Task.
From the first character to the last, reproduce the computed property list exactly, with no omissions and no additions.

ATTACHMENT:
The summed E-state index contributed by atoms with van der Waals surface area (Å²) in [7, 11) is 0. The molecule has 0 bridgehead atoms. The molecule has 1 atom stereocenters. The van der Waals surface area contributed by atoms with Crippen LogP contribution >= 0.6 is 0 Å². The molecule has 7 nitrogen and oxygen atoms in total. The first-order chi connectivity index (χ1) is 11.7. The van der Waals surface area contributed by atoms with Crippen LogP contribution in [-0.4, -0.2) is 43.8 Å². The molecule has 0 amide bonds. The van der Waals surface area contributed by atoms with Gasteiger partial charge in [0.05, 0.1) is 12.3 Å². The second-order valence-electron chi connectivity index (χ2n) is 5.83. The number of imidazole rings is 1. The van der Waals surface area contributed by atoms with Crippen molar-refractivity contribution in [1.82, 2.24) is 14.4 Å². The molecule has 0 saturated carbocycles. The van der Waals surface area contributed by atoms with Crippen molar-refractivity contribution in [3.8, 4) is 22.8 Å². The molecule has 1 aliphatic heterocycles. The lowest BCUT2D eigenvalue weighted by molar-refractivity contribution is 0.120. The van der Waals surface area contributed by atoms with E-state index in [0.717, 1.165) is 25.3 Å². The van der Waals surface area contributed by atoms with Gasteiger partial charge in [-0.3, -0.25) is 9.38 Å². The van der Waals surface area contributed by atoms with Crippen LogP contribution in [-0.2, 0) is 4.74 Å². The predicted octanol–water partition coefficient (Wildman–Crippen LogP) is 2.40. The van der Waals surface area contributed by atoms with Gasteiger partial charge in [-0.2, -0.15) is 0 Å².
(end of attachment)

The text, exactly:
The summed E-state index contributed by atoms with van der Waals surface area (Å²) in [7, 11) is 0. The molecule has 0 bridgehead atoms. The molecule has 1 atom stereocenters. The van der Waals surface area contributed by atoms with Crippen LogP contribution >= 0.6 is 0 Å². The molecule has 7 nitrogen and oxygen atoms in total. The first-order chi connectivity index (χ1) is 11.7. The van der Waals surface area contributed by atoms with Crippen LogP contribution in [-0.4, -0.2) is 43.8 Å². The molecule has 0 amide bonds. The van der Waals surface area contributed by atoms with Gasteiger partial charge in [0.05, 0.1) is 12.3 Å². The second-order valence-electron chi connectivity index (χ2n) is 5.83. The number of imidazole rings is 1. The van der Waals surface area contributed by atoms with Crippen molar-refractivity contribution in [1.82, 2.24) is 14.4 Å². The molecule has 0 saturated carbocycles. The van der Waals surface area contributed by atoms with Crippen molar-refractivity contribution in [3.8, 4) is 22.8 Å². The molecule has 1 aliphatic heterocycles. The lowest BCUT2D eigenvalue weighted by molar-refractivity contribution is 0.120. The van der Waals surface area contributed by atoms with E-state index in [0.717, 1.165) is 25.3 Å². The van der Waals surface area contributed by atoms with Gasteiger partial charge in [-0.3, -0.25) is 9.38 Å². The van der Waals surface area contributed by atoms with Crippen LogP contribution in [-0.2, 0) is 4.74 Å². The predicted octanol–water partition coefficient (Wildman–Crippen LogP) is 2.40. The van der Waals surface area contributed by atoms with Gasteiger partial charge in [-0.2, -0.15) is 0 Å².